United States District Court, N.D. California, San Jose Division
ORDER GRANTING MOTION TO DISMISS ADA CLAIM FOR LACK
OF SUBJECT MATTER JURISDICTION; DISMISSING REMAINING STATE
LAW CLAIM PURSUANT TO 28 U.S.C. §1367 RE: DKT. NO.
J. DAVILA UNITED STATES DISTRICT JUDGE
Cocassia, Inc., 1082 El. Camino Real, L.P., and Hankook
Center Management Company, LLC move to dismiss the complaint
for lack of subject matter jurisdiction pursuant to Federal
Rule of Civil Procedure 12(b)(1). The Court finds it
appropriate to take the motion under submission for decision
without oral argument pursuant to Civil Local Rule 7-1(b).
For the reasons set forth below, the motion is granted.
Scott Johnson's complaint includes the following
allegations. Plaintiff is a level C-5 quadriplegic. He cannot
walk and has significant manual dexterity impairments. He
uses a wheelchair for mobility and has a specially equipped
van. Plaintiff has gone to the Hankook Supermarket
(“Hankook”) located at 1092 E. El Camino Real,
Sunnyvale, California, on a number of occasions between
August 2016 and January 2017. Plaintiff went to Hankook to
shop. Plaintiff alleges that “the parking stalls and
access aisles for use by persons with disabilities are not
level with each other because there is a built up curb ramp
that runs into the access aisle and parking stall. This
results in slopes greater than 2.1%.” Complaint at
¶23. Plaintiff alleges that these conditions on the
property are “barriers, ” which existed during
each of his visits to Hankook. Plaintiff further alleges that
he is and has been deterred from returning and patronizing
Hankook because of the barriers.
initiated this action on March 15, 2017, asserting two claims
for disability discrimination: violation of the Americans
with Disabilities Act of 1990 (“ADA”), 42 U.S.C.
§12101, et seq.; and violation of
California's Unruh Civil Rights Act, Cal. Civ. Code
§51-53 (“Unruh Act”). A Joint Site
Inspection was held on November 29, 2017. Defendants move to
dismiss the ADA claim and request that the Court decline to
exercise supplemental jurisdiction over the remaining Unruh
Act claim pursuant to 28 U.S.C. §1367(c)(1)-(4).
12(b)(1), Fed.R.Civ.P., authorizes a motion to dismiss for
lack of subject matter jurisdiction. “Mootness . . .
pertain[s] to a federal court's subject-matter
jurisdiction under Article III, [so it is] properly raised in
a motion to dismiss under Federal Rule of Civil Procedure
12(b)(1).” White v. Lee, 227 F.3d 1214, 1242
(9th Cir. 2000). A Rule 12(b)(1) motion may be either a
facial or factual challenge to jurisdiction. Id.
When a facial Rule 12(b)(1) motion to dismiss is presented,
inquiry is confined to the allegations in the complaint.
Wolfe v. Strankman, 392 F.3d 358, 362 (9th Cir.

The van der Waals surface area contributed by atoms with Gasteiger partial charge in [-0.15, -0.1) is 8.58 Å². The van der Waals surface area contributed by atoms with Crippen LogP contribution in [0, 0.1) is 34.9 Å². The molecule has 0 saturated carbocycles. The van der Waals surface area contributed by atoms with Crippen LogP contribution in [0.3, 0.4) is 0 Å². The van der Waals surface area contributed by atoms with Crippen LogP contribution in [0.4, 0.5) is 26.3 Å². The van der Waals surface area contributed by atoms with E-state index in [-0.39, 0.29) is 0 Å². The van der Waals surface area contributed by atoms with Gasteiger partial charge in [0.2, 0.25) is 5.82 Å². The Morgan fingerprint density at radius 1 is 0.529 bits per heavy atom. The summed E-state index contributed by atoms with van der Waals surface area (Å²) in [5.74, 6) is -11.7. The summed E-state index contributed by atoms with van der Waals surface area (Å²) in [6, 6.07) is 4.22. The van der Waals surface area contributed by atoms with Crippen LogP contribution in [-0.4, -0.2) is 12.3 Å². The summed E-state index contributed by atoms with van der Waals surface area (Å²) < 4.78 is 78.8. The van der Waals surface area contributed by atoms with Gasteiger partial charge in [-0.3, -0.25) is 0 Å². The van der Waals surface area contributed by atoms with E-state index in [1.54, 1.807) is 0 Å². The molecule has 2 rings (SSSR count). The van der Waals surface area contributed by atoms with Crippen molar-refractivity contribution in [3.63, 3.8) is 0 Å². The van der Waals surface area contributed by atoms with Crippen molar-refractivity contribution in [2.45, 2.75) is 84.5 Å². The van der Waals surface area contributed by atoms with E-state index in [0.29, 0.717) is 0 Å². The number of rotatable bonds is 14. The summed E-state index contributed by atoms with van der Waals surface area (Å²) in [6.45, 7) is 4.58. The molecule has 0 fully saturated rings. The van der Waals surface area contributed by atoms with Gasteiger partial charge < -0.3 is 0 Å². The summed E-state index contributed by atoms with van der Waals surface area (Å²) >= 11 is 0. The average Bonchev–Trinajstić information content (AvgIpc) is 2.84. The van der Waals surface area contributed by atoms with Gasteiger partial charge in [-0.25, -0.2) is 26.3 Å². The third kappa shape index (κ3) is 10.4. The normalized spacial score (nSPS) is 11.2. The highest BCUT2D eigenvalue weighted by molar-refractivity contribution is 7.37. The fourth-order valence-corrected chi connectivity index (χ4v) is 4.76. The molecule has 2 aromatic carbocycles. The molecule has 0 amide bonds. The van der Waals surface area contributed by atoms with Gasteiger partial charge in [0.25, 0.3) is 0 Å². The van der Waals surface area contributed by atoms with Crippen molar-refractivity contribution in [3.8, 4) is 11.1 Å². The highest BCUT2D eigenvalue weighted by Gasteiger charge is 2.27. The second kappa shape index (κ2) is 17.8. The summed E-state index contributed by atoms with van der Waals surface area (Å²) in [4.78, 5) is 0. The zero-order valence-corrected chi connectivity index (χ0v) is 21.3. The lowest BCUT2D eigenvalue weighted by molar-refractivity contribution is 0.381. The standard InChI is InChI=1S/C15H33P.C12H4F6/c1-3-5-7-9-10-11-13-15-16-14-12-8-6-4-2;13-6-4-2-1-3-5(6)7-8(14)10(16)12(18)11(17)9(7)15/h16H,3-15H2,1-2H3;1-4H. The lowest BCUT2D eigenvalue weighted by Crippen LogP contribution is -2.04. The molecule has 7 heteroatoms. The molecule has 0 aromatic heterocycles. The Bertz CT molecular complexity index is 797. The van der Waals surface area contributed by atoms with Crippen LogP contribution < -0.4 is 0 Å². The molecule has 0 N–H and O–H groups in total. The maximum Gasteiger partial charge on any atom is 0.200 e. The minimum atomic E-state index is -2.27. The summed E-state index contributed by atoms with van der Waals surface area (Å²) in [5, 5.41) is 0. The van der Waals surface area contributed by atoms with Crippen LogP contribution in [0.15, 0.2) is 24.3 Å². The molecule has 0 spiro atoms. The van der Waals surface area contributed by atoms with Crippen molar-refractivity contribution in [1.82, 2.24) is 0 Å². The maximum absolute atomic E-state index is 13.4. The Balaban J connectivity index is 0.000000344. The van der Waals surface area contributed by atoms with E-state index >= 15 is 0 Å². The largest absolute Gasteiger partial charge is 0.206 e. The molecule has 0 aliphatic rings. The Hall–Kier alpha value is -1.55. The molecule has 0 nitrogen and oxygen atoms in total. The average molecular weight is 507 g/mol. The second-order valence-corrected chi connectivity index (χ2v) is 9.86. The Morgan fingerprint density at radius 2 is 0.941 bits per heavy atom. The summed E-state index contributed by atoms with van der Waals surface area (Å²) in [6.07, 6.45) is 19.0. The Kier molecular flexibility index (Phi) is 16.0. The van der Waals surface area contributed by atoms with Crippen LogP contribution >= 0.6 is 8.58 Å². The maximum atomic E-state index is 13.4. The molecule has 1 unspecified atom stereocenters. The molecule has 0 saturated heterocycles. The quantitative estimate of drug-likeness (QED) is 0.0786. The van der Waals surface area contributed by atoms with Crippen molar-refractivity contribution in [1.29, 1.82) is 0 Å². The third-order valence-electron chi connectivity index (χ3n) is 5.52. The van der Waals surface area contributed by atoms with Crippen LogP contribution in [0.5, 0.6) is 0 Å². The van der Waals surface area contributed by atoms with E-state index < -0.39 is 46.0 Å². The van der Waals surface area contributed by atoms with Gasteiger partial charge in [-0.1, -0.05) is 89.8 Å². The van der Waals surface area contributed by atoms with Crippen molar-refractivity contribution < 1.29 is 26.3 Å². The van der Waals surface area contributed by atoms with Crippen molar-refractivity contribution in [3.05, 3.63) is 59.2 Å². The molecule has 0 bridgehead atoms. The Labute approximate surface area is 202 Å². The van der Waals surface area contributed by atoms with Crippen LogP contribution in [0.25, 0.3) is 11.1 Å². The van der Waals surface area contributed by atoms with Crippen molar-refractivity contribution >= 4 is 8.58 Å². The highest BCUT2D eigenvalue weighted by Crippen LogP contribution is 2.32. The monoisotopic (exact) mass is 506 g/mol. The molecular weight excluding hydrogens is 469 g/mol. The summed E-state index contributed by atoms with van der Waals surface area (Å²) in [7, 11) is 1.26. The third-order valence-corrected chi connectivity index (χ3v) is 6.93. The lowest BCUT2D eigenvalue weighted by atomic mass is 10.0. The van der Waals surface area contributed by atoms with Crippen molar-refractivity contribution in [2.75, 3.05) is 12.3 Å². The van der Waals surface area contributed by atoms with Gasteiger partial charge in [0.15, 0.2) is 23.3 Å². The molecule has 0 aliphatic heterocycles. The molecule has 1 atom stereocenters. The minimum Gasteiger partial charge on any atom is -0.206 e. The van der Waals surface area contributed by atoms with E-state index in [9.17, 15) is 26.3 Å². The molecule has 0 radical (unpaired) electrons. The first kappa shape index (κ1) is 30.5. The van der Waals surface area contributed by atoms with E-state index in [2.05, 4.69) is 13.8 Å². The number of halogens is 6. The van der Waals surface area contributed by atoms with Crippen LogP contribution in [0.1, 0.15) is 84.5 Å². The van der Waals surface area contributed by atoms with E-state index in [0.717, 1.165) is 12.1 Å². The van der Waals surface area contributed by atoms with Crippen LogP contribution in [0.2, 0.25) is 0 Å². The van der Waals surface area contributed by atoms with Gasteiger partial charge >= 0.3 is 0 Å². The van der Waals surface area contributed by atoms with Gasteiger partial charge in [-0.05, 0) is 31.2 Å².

2004). When a factual Rule 12(b)(1) motion is presented, such
as the one made by Defendants here, the Court may look beyond
the complaint and need not presume the truthfulness of the
plaintiff's allegations. White, 227 F.3d at
1242. Faced with a factual challenge, the party opposing the
motion to dismiss must produce affidavits or other evidence
necessary to satisfy its burden of establishing subject
matter jurisdiction. Safe Air For Everyone v. Meyer,
373 F.3d. 1035, 1039 (9th Cir. 2004).
when the jurisdictional issue is intertwined with the merits,
a court “must apply the summary judgment standard in
deciding the motion to dismiss.” Johnson v.
California Welding Supply, Inc., No. 11-1669 WBS, 2011
WL 5118599 (E.D. Cal. Oct. 27, 2011). Plaintiff's claim
in this case and jurisdiction are both premised on the ADA,
and so jurisdiction and substance are intertwined.
Accordingly, the Court will apply the summary judgment
standard to Defendants' motion to dismiss for lack of
subject matter jurisdiction.
contend that the ADA claim is moot. In support of the
mootness challenge, Defendants submit an Accessibility Report
prepared by a Certified Access Specialist dated April 24,
2017, that contains a list of recommended changes to the
Hankook property and a second Accessibility Report dated
December 26, 2017, verifying that the recommended changes
opposes the motion on two grounds. First, Plaintiff contends
that the motion is premature because he has not had an
opportunity to confirm the findings in the December
Accessibility Report nor had an opportunity to depose its
author. Dkt. 40, p. 3. To obtain postponement or denial of a
motion for summary judgment based on the need for further
discovery, a party must submit a declaration showing, among
other things, facts indicating a likelihood that
controverting evidence exists. See Tatum v. City &
County of San Francisco, 441 F.3d 1090, 1101 (9th Cir.
2006). Plaintiff has not submitted any declaration showing a
likelihood that controverting evidence exists. Therefore, the
Court is not required to postpone or deny Defendants'
Plaintiff contends that the motion to dismiss is barred by
the stay under General Order 56, which imposes a stay on
“[a]ll other discovery and proceedings.” At least
two courts in this district have concluded that General Order
56 does not impose a stay on the filing of a responsive
pleading. See Moralez v. Whole Foods Market, Inc.,
897 F.Supp.2d 987, 993, n.2 (N.D. Cal. 2012) (holding that
the cited language “plainly refers to discovery issues,
and does not bar a defendant from moving to dismiss on
res judicata grounds); Che v. San Jose/Evergreen
Community College District Foundation, et al., No.
17-381 BLF (N.D. May 26, 2017) (finding the stay imposed by
General Order 56 does not clearly encompass the filing of an
answer or motion in response to a complaint). This Court also
finds that General Order 56 does not preclude Defendants from
bringing the instant motion to dismiss for lack of subject
to the merits of the motion, the undisputed evidence shows
that Defendants have corrected the sole alleged access
barrier alleged in the complaint. The ADA claim is therefore